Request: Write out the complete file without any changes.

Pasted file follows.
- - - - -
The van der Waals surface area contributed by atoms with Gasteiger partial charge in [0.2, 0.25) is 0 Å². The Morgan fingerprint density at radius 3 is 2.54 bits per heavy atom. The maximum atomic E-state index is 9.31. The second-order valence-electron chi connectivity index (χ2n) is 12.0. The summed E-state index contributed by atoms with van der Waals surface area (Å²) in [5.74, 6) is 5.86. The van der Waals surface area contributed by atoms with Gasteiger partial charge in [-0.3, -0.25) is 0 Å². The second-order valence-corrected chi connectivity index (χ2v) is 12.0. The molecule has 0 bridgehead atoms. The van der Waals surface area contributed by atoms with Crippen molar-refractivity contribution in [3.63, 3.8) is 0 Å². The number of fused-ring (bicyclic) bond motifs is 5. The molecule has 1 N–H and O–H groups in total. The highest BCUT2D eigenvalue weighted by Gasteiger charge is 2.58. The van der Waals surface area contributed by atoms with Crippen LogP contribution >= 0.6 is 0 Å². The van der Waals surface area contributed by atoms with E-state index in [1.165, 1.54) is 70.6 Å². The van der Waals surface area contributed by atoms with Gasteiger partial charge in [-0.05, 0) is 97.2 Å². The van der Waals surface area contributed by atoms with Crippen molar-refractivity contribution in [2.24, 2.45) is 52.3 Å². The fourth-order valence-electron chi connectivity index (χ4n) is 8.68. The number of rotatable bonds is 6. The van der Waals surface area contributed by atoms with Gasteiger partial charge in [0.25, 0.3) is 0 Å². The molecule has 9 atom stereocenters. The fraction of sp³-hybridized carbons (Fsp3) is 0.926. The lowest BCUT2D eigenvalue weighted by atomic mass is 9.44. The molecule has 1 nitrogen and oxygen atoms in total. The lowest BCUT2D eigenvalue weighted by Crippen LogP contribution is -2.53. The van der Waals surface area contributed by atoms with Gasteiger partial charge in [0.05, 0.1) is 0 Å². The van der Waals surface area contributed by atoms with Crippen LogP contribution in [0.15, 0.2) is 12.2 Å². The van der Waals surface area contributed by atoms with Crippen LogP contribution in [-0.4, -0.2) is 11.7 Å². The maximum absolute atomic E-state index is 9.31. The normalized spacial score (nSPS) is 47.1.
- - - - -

The van der Waals surface area contributed by atoms with Gasteiger partial charge in [0.2, 0.25) is 0 Å². The Morgan fingerprint density at radius 3 is 2.54 bits per heavy atom. The maximum atomic E-state index is 9.31. The second-order valence-electron chi connectivity index (χ2n) is 12.0. The summed E-state index contributed by atoms with van der Waals surface area (Å²) in [5.74, 6) is 5.86. The van der Waals surface area contributed by atoms with Gasteiger partial charge in [-0.3, -0.25) is 0 Å². The second-order valence-corrected chi connectivity index (χ2v) is 12.0. The molecule has 0 bridgehead atoms. The van der Waals surface area contributed by atoms with Crippen molar-refractivity contribution in [3.63, 3.8) is 0 Å². The number of fused-ring (bicyclic) bond motifs is 5. The molecule has 1 N–H and O–H groups in total. The highest BCUT2D eigenvalue weighted by Gasteiger charge is 2.58. The van der Waals surface area contributed by atoms with Crippen LogP contribution >= 0.6 is 0 Å². The van der Waals surface area contributed by atoms with E-state index in [1.165, 1.54) is 70.6 Å². The van der Waals surface area contributed by atoms with Gasteiger partial charge in [-0.05, 0) is 97.2 Å². The van der Waals surface area contributed by atoms with Crippen molar-refractivity contribution in [2.24, 2.45) is 52.3 Å². The fourth-order valence-electron chi connectivity index (χ4n) is 8.68. The number of rotatable bonds is 6. The van der Waals surface area contributed by atoms with Gasteiger partial charge in [0.25, 0.3) is 0 Å². The molecule has 9 atom stereocenters. The fraction of sp³-hybridized carbons (Fsp3) is 0.926. The lowest BCUT2D eigenvalue weighted by atomic mass is 9.44. The molecule has 1 nitrogen and oxygen atoms in total. The lowest BCUT2D eigenvalue weighted by Crippen LogP contribution is -2.53. The van der Waals surface area contributed by atoms with Gasteiger partial charge in [0.05, 0.1) is 0 Å². The van der Waals surface area contributed by atoms with Crippen LogP contribution in [0.15, 0.2) is 12.2 Å². The van der Waals surface area contributed by atoms with Crippen LogP contribution in [-0.4, -0.2) is 11.7 Å². The maximum absolute atomic E-state index is 9.31. The normalized spacial score (nSPS) is 47.1.